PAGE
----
What causes anxiety in one person may not cause anxious feelings in another. A variety of external, environmental, genetic, and brain chemistry factors contribute to a person's propensity to experience anxiety symptoms. Experiencing anxiety during a divorce, before a public performance, or giving a speech is normal, but some people tend to feel anxious about these events and other challenges more intensely than the typical person. Some even have anxiety attacks. Experts believe that these people may have a genetic predisposition toward anxiety, or perhaps have learned to feel anxious from a parent or other caregiver.
Of course, there's also those "nervous nellies" who are simply prone to worry. Maybe you know someone who likes to talk about and worry about the worst possible outcomes. This person's life isn't adversely affected by his or her focus on the macabre or doom and gloom – they simply seem to get some sort of enjoyment out of it. While environmental and other factors may contribute to the behavior of nervous nellies, these people tend to view anxiety, and talking about worries, in the same way those who enjoy gossiping view participating in talking about others flaws and activities -- enjoyable.
Environmental Factors as an Anxiety Cause
Environmental factors represent a major cause of anxiety for everyone – not just those prone to worry. Several environmental challenges and experiences contribute to anxiety:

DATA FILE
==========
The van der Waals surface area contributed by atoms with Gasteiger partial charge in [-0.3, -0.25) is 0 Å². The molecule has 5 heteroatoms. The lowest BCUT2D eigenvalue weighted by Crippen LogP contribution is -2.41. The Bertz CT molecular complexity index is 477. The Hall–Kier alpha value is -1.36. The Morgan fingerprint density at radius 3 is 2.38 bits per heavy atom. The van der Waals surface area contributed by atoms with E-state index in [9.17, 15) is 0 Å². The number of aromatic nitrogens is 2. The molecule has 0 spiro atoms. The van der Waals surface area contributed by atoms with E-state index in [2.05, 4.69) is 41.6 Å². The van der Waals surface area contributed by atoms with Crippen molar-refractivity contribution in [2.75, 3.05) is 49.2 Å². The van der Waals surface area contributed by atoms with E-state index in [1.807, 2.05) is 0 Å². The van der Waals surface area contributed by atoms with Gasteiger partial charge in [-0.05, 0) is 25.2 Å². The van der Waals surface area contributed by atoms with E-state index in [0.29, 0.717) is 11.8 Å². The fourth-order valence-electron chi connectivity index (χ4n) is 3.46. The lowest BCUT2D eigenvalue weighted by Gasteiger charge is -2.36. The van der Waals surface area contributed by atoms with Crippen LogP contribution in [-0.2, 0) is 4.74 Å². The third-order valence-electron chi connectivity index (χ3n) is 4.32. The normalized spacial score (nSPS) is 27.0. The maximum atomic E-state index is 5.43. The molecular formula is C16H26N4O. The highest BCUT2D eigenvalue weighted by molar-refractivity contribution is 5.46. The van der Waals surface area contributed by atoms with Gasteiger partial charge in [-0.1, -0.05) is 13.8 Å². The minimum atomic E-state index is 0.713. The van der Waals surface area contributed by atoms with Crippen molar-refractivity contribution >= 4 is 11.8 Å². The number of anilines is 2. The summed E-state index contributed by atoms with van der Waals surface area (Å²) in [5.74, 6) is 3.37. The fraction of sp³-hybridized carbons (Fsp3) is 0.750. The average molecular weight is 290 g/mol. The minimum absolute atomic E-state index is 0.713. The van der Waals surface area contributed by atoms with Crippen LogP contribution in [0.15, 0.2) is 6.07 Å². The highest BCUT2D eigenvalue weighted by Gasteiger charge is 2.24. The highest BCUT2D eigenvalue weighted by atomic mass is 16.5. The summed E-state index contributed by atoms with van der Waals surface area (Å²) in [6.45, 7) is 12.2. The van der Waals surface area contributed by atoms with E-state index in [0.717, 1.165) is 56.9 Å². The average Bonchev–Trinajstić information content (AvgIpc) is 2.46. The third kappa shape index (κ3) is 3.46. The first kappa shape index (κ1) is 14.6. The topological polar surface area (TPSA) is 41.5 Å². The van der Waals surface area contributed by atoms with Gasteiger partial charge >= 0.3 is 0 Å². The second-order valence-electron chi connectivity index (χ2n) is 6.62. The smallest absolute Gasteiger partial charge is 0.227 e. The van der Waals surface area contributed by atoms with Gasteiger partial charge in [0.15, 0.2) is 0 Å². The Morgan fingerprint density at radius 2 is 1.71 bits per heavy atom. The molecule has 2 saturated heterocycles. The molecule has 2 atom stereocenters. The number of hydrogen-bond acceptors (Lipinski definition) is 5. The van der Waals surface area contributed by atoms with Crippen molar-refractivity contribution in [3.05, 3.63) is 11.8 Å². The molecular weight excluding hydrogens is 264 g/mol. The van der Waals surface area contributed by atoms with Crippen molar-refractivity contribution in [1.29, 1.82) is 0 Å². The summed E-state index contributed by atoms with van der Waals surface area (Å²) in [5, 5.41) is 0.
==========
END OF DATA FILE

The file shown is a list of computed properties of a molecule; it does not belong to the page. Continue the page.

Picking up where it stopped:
- Death of a loved one
- Physical or emotional abuse
- Work stresses
- School stresses
- Stress surrounding financial burdens and money
- Natural disaster
- Public performance
- Giving a speech
- Fear of illness
- Stress in a personal friendship or family relationship
- Birth of a baby
Medical Factors as an Anxiety Cause
Certain medical conditions and the stress associated with them have long been a known anxiety cause. Some medical conditions that may cause anxiety include:
- Serious medical problem or illness
- Medication side effects
- Medical illness symptoms (some physical illnesses include anxiety as a symptom)
- Lack of oxygen caused by a medical condition, such as emphysema or a blood clot in the lung (pulmonary embolism).
Substance Abuse as an Anxiety Cause
Illicit drug use represents a major cause of anxiety. Using cocaine or illegal amphetamines can cause anxious feelings as can withdrawal from certain prescription drugs like benzodiazepines, oxycodone, barbiturates, and others.
Anxiety and Genetics
Strong evidence exists linking anxiety and genetics. In other words, children with at least one anxious parent, or other first degree relative with anxiety, tend to develop an inclination for it as well. Some studies indicate that people with abnormal levels of certain brain neurotransmitters may have a higher tendency to experience anxiety. When the neurotransmitter levels are not normal, the brain may react inappropriately at times, causing anxiety.
Become Familiar With What Causes Anxiety in You
The first step to controlling fear and worry is learning what causes anxiety in you specifically. Even if genetics predisposes you to feel anxious, external and environmental factors, such as medical conditions, substance abuse, or divorce and financial problems, can exacerbate your anxiety. Once you know what triggers your anxiety, you can then take steps to face it and stop it from having a negative impact on your life. Here's more information on treatment of anxiety and where to find help for anxiety.
- Created: 11 January 2012
- Last Updated: 14 January 2014